The key question in this case is whether Mr. Spence's release account is a "prisoner's account" as that term is used in section 1915(b). If it is, then the supremacy clause mandates payment from the release account in accordance with the provisions of the statute, irrespective of any state administrative restrictions. U.S. Const., art. VI, cl. 2. If it is not, then section 1915(b) gives the court no authority to collect fees from the release account; [**4] if that were the case, this court could not collect Mr. Spence's remaining fee from his release account, irrespective of his request, since state administrative regulations forbid disbursements from this account until he is released (subject to one irrelevant exception). Wis. Admin. Code (DOC) § 309.466(2). These regulations control in the absence of a supremacy clause problem, such as a conflicting congressional directive.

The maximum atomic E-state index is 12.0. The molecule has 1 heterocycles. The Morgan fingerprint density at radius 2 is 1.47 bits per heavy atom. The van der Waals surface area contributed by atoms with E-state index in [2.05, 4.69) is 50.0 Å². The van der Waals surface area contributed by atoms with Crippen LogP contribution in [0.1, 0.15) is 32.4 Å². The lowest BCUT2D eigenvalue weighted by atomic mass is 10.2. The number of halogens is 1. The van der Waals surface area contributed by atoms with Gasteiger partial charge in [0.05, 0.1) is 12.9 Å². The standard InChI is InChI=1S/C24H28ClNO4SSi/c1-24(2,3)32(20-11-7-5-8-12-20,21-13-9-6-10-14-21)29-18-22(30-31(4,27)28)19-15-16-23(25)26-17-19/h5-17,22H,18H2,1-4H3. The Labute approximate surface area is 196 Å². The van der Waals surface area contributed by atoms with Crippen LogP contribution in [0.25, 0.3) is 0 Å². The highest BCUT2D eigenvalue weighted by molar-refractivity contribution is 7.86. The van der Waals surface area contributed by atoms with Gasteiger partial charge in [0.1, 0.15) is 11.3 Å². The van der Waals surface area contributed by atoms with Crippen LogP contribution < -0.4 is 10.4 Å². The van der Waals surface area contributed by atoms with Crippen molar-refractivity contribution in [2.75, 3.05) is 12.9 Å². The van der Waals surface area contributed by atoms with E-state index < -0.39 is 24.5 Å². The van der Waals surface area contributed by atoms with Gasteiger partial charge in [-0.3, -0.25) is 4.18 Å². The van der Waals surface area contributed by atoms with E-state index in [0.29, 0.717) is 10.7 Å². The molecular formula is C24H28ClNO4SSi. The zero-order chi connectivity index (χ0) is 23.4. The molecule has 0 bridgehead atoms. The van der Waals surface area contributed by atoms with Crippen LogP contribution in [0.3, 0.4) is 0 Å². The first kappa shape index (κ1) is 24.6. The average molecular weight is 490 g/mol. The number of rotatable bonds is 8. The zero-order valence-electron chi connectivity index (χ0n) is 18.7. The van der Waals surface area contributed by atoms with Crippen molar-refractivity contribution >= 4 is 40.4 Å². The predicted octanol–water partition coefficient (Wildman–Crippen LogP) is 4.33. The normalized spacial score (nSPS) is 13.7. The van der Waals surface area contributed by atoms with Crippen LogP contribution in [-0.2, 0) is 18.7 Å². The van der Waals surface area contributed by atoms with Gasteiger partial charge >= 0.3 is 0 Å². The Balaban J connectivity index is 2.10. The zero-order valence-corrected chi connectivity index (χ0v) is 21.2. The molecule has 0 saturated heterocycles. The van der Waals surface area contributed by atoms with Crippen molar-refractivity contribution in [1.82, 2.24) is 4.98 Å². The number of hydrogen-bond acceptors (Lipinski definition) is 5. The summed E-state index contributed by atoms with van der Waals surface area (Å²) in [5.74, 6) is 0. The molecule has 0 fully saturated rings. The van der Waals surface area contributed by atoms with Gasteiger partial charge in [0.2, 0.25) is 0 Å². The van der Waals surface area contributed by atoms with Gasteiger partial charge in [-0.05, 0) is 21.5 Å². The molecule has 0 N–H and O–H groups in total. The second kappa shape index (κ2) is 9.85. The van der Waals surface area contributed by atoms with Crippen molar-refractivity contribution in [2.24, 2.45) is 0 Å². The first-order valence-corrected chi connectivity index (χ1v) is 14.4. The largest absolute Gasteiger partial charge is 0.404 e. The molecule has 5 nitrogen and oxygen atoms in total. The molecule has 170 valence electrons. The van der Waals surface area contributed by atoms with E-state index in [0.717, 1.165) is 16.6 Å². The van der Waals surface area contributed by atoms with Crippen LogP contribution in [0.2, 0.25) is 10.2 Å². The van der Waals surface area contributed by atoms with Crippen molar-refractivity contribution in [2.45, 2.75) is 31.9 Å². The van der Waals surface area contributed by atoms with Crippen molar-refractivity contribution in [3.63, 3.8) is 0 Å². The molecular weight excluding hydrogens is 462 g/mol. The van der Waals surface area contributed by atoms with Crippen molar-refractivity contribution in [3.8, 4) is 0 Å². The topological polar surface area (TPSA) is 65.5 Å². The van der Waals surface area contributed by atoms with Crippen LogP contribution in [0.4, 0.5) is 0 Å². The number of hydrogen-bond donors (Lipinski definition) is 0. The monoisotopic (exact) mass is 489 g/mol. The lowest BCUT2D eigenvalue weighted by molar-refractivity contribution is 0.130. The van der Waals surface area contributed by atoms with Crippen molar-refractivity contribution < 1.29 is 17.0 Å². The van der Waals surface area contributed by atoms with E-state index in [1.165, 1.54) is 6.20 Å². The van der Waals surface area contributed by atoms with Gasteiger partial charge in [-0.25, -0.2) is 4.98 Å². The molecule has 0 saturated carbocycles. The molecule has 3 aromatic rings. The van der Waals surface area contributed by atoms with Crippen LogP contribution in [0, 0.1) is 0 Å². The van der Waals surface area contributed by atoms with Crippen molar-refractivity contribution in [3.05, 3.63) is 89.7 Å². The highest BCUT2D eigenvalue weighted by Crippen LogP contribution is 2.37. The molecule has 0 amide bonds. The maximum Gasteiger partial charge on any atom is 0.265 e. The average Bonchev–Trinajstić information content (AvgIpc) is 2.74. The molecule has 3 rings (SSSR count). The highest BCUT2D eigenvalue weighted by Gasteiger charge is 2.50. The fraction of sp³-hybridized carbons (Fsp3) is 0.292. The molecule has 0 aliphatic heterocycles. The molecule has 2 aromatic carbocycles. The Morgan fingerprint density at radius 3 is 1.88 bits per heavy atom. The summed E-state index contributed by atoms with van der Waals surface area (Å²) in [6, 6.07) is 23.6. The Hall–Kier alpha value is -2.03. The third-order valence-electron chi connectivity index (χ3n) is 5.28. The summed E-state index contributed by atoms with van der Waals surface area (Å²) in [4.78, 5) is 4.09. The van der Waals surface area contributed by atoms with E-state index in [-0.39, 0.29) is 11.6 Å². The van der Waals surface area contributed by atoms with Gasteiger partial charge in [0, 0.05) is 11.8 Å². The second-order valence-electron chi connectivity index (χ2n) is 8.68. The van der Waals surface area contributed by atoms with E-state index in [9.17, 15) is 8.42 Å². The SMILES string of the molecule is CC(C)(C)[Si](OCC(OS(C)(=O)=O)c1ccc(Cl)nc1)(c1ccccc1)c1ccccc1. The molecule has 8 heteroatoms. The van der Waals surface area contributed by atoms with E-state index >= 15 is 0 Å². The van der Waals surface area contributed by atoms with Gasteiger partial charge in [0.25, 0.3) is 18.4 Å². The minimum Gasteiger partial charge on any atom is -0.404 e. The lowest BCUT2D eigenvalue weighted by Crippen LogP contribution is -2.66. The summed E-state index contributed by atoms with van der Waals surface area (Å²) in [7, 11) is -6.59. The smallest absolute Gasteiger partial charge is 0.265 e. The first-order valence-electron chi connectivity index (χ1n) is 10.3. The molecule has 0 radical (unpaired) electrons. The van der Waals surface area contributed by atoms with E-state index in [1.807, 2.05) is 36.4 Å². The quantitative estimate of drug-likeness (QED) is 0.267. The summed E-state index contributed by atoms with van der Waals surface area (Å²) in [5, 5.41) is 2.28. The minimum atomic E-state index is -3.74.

The statute does not define the term "prisoner's account", although in section 1915(a)(2) it uses the term "trust fund account", also not defined, apparently referring to the same type of account. 28 U.S.C. 1915(a)(2) (requiring prisoner to "submit a certified copy of [his] trust fund account statement (or institutional equivalent)"). Legislative history and case law provide no guidance regarding the meaning of these terms. It seems likely that Congress did not have Wisconsin's prisoner account system in mind when it enacted the PLRA. For example, it refers to a single "prisoner's account", suggesting that it contemplated a system in which prisoners have only one account. However, that Congress did not specifically consider Wisconsin's system does not relieve [**5] this court of the burden of applying the PLRA's filing fee provisions to the Wisconsin system.